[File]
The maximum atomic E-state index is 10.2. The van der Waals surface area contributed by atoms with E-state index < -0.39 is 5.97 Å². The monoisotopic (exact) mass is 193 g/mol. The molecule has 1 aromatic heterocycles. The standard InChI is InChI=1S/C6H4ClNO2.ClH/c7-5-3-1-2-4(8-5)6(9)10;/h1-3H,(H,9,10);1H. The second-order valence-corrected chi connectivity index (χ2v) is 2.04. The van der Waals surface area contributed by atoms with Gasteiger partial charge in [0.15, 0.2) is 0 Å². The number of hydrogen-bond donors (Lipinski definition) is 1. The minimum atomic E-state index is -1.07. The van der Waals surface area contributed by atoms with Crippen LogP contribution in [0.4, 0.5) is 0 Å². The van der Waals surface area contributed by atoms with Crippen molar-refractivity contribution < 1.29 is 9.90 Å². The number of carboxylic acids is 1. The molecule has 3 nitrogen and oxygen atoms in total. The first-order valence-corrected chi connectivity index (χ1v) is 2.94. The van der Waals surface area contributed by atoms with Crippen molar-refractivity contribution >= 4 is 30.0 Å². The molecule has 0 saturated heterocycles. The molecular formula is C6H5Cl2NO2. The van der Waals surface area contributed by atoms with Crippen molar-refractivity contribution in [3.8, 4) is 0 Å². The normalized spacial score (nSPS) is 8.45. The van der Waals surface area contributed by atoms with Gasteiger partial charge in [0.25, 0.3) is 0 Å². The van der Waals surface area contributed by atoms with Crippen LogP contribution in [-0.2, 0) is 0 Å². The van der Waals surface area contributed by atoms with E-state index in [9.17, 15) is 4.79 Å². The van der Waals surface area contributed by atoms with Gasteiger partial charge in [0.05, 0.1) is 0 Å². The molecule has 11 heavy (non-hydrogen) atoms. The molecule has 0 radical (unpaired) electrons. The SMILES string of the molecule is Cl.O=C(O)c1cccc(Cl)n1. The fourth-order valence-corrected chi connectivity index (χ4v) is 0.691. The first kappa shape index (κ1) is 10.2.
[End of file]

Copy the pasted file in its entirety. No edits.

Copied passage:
The maximum atomic E-state index is 10.2. The van der Waals surface area contributed by atoms with E-state index < -0.39 is 5.97 Å². The monoisotopic (exact) mass is 193 g/mol. The molecule has 1 aromatic heterocycles. The standard InChI is InChI=1S/C6H4ClNO2.ClH/c7-5-3-1-2-4(8-5)6(9)10;/h1-3H,(H,9,10);1H. The second-order valence-corrected chi connectivity index (χ2v) is 2.04. The van der Waals surface area contributed by atoms with Gasteiger partial charge in [0.15, 0.2) is 0 Å². The number of hydrogen-bond donors (Lipinski definition) is 1. The minimum atomic E-state index is -1.07. The van der Waals surface area contributed by atoms with Crippen LogP contribution in [0.4, 0.5) is 0 Å². The van der Waals surface area contributed by atoms with Crippen molar-refractivity contribution < 1.29 is 9.90 Å². The number of carboxylic acids is 1. The molecule has 3 nitrogen and oxygen atoms in total. The first-order valence-corrected chi connectivity index (χ1v) is 2.94. The van der Waals surface area contributed by atoms with Crippen molar-refractivity contribution >= 4 is 30.0 Å². The molecule has 0 saturated heterocycles. The molecular formula is C6H5Cl2NO2. The van der Waals surface area contributed by atoms with Crippen molar-refractivity contribution in [3.8, 4) is 0 Å². The normalized spacial score (nSPS) is 8.45. The van der Waals surface area contributed by atoms with Gasteiger partial charge in [0.25, 0.3) is 0 Å². The van der Waals surface area contributed by atoms with Crippen LogP contribution in [-0.2, 0) is 0 Å². The van der Waals surface area contributed by atoms with E-state index in [9.17, 15) is 4.79 Å². The van der Waals surface area contributed by atoms with Gasteiger partial charge in [0.05, 0.1) is 0 Å². The molecule has 11 heavy (non-hydrogen) atoms. The molecule has 0 radical (unpaired) electrons. The SMILES string of the molecule is Cl.O=C(O)c1cccc(Cl)n1. The fourth-order valence-corrected chi connectivity index (χ4v) is 0.691. The first kappa shape index (κ1) is 10.2.